Then. How did the Slow Food movement begin?
“People gathered to shut down the opening of a McDonald’s on the Spanish Steps in Rome, chanting, “We don’t want Fast Food, we want Slow Food.” But they did so while serving penne pasta to the passersby. From the beginning, it was protest and pleasure, all in one.”
“So far, the basic question has been about our identity: Should we be a movement that meets the interests of those who are naturally drawn to us and who can afford to take part, or should we be a movement that meets the needs of those who are most dependent on our being successful — and who are most vulnerable if we fail?”
“The only way we can get there is through building a movement that derives strength by being for both. For youth and elders; for food access and for food traditions; for farmers, workers, and eaters. One relies on and strengthens the other. We will come to see that preserving a food tradition, renewing a rare breed, and even just sharing a meal together can all be profound political acts — and that, in the end, good protest can start with a pot of good pasta.”
taken from Slow Food USA president’s insight into the organization’s identity:
If you’re free on Saturday, come to this great community event taking place at the Lord Stirling School, located at 101 Redmond St (across the street from Public Safety Building).
The last NB Community Food Alliance forum was not only insightful, but inspiring. New Brunswick needs a food change – people deserve better access to food that is also good for them. The exciting thing is that the community is coming together to make this change happen. Organizations, businesses, the university and individuals are slowly opening up new possibilities that will bring real food to the forefront.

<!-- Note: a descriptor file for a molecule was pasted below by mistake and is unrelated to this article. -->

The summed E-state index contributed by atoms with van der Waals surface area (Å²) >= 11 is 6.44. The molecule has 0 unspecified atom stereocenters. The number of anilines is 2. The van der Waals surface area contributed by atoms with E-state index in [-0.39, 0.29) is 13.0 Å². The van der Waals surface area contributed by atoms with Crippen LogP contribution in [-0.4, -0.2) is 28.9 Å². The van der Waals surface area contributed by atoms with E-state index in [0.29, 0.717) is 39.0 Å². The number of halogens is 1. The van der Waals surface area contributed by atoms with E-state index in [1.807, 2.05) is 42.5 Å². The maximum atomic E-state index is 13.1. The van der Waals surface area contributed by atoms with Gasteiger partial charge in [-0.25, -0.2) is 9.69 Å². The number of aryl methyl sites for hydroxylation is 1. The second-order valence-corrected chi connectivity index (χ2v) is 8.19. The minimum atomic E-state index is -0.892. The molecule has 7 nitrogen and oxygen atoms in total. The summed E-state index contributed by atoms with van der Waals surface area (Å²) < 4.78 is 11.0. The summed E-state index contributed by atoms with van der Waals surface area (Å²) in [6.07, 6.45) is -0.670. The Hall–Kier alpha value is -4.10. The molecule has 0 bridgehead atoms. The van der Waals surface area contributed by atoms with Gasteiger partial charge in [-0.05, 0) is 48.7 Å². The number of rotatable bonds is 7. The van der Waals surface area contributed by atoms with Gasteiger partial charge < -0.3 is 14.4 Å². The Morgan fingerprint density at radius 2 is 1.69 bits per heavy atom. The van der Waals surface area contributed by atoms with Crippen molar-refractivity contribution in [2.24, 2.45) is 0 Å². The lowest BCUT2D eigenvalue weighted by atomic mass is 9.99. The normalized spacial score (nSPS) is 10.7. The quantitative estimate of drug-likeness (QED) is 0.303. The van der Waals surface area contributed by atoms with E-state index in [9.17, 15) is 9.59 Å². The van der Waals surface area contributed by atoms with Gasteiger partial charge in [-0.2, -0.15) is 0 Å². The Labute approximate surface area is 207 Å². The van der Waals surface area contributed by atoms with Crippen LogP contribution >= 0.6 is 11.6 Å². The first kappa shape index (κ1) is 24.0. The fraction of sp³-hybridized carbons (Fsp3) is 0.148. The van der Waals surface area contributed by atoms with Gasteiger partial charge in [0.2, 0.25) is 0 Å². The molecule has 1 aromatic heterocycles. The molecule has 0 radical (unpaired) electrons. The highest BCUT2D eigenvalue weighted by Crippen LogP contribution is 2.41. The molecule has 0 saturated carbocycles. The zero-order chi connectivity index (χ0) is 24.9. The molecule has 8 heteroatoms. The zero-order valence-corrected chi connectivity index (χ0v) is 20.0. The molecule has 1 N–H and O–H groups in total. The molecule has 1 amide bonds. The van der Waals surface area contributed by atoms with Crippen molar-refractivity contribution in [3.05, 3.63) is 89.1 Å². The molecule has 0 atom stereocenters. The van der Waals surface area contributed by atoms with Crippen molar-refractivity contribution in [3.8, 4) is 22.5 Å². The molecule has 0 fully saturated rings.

Come get the scope, share your ideas, and be inspired!
Crackly crusts, chewy insides, hot and steamy straight out of the oven…it’s the beginning of a tender, necessary addiction.
Making bread is daunting, but making 5 minute artisan bread – ok, I’m listening.
It’s especially convenient for us college kids, lacking time. Let’s call it a compromise – slow food, done fast.
The simple recipes come from Artisan Bread in Five Minutes a Day
Curious? Want to give it a try? The book has many different varieties you can make, but here’s a recipe for a quaint little European peasant loafEnjoy.
Cutting the federal deficit by $1.2 TRILLION sounds real scary. How will it affect food and farming programs? We don’t know, but if the wrong moves are made, it may get ugly. Slow Food USA has a proposed solution; their “Recipe for Change.”
It’s quite simple, actually.
To help balance the budget and drive local economies, the Super Committee needs to:
- Reform subsidies for commodity crops like corn and soy.
- Protect all funding for nutrition assistance programs (food stamps).
- Maintain funding for conservation, new farmers, and other programs that support sustainable farming and ranching.
It’s our job to let these folks know what we want. So please take a few seconds (literally) and fill out THIS PETITION
to urge Congress to protect our food supply, and not make a disastrous mistake when trimming the deficit. This is our FOOD we’re talking about!
Can’t see the image? Click here.
With Halloween around the corner, Slow Food Rutgers participated in Monster Mash, a safe alternative to trick-or-treating for New Brunswick kids.
We whipped up a batch of pumpkin cookies, and made goody bags with the recipe inside. That way the lil ones can make their own at home, and realize how awesome baking can be 😀
We had lots of serious artists coloring away at our table, crazy costumes, music, and batches of fun.
What to do on this Halloween evening? Whip up some treats. Spicy caramel popcorn? maybe Sweet and Salty candied nuts? Or just go to Gojee.com, type in what you’re craving, drool a little bit, and run off to the kitchen armed and ready to make something scrumptious.
Happy Halloween Slow Foodies <]:^)